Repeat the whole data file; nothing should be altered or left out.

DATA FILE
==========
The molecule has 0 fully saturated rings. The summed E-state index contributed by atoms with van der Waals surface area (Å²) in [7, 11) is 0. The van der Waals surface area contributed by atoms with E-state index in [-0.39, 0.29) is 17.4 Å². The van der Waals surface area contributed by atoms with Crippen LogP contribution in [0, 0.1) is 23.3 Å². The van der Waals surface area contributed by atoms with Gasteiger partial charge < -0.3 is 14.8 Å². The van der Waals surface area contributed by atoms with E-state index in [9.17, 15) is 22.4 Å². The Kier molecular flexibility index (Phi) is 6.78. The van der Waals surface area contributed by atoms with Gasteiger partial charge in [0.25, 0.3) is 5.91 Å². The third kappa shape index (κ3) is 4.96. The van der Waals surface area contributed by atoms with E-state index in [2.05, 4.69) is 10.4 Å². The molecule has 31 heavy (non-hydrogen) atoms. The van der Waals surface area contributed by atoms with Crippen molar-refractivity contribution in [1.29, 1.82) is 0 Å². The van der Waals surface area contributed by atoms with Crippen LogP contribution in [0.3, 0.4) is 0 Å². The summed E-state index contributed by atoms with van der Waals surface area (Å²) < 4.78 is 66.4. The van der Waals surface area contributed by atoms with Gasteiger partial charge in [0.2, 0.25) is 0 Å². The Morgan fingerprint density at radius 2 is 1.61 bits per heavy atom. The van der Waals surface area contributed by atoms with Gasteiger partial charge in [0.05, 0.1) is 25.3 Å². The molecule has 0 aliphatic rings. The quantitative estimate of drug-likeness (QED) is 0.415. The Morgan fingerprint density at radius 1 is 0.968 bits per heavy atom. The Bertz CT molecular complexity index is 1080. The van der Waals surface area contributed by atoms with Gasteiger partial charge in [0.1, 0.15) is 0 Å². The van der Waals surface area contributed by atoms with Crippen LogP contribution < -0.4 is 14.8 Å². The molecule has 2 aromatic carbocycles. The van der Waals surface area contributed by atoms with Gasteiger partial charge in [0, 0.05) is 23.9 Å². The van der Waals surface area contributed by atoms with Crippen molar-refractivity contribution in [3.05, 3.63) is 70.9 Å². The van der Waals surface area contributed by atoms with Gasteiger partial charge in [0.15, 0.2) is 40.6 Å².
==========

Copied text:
The molecule has 0 fully saturated rings. The summed E-state index contributed by atoms with van der Waals surface area (Å²) in [7, 11) is 0. The van der Waals surface area contributed by atoms with E-state index in [-0.39, 0.29) is 17.4 Å². The van der Waals surface area contributed by atoms with Crippen LogP contribution in [0, 0.1) is 23.3 Å². The van der Waals surface area contributed by atoms with Gasteiger partial charge < -0.3 is 14.8 Å². The van der Waals surface area contributed by atoms with E-state index in [9.17, 15) is 22.4 Å². The Kier molecular flexibility index (Phi) is 6.78. The van der Waals surface area contributed by atoms with Gasteiger partial charge in [0.25, 0.3) is 5.91 Å². The third kappa shape index (κ3) is 4.96. The van der Waals surface area contributed by atoms with E-state index in [2.05, 4.69) is 10.4 Å². The molecule has 31 heavy (non-hydrogen) atoms. The van der Waals surface area contributed by atoms with Crippen molar-refractivity contribution in [1.29, 1.82) is 0 Å². The van der Waals surface area contributed by atoms with Crippen LogP contribution in [0.3, 0.4) is 0 Å². The summed E-state index contributed by atoms with van der Waals surface area (Å²) < 4.78 is 66.4. The van der Waals surface area contributed by atoms with Gasteiger partial charge in [0.2, 0.25) is 0 Å². The Morgan fingerprint density at radius 2 is 1.61 bits per heavy atom. The van der Waals surface area contributed by atoms with Gasteiger partial charge in [0.05, 0.1) is 25.3 Å². The molecule has 0 aliphatic rings. The quantitative estimate of drug-likeness (QED) is 0.415. The Morgan fingerprint density at radius 1 is 0.968 bits per heavy atom. The Bertz CT molecular complexity index is 1080. The van der Waals surface area contributed by atoms with Gasteiger partial charge in [0.1, 0.15) is 0 Å². The van der Waals surface area contributed by atoms with Crippen LogP contribution < -0.4 is 14.8 Å². The molecule has 2 aromatic carbocycles. The van der Waals surface area contributed by atoms with Gasteiger partial charge in [0, 0.05) is 23.9 Å². The van der Waals surface area contributed by atoms with Crippen molar-refractivity contribution in [3.05, 3.63) is 70.9 Å². The van der Waals surface area contributed by atoms with Gasteiger partial charge in [0.15, 0.2) is 40.6 Å².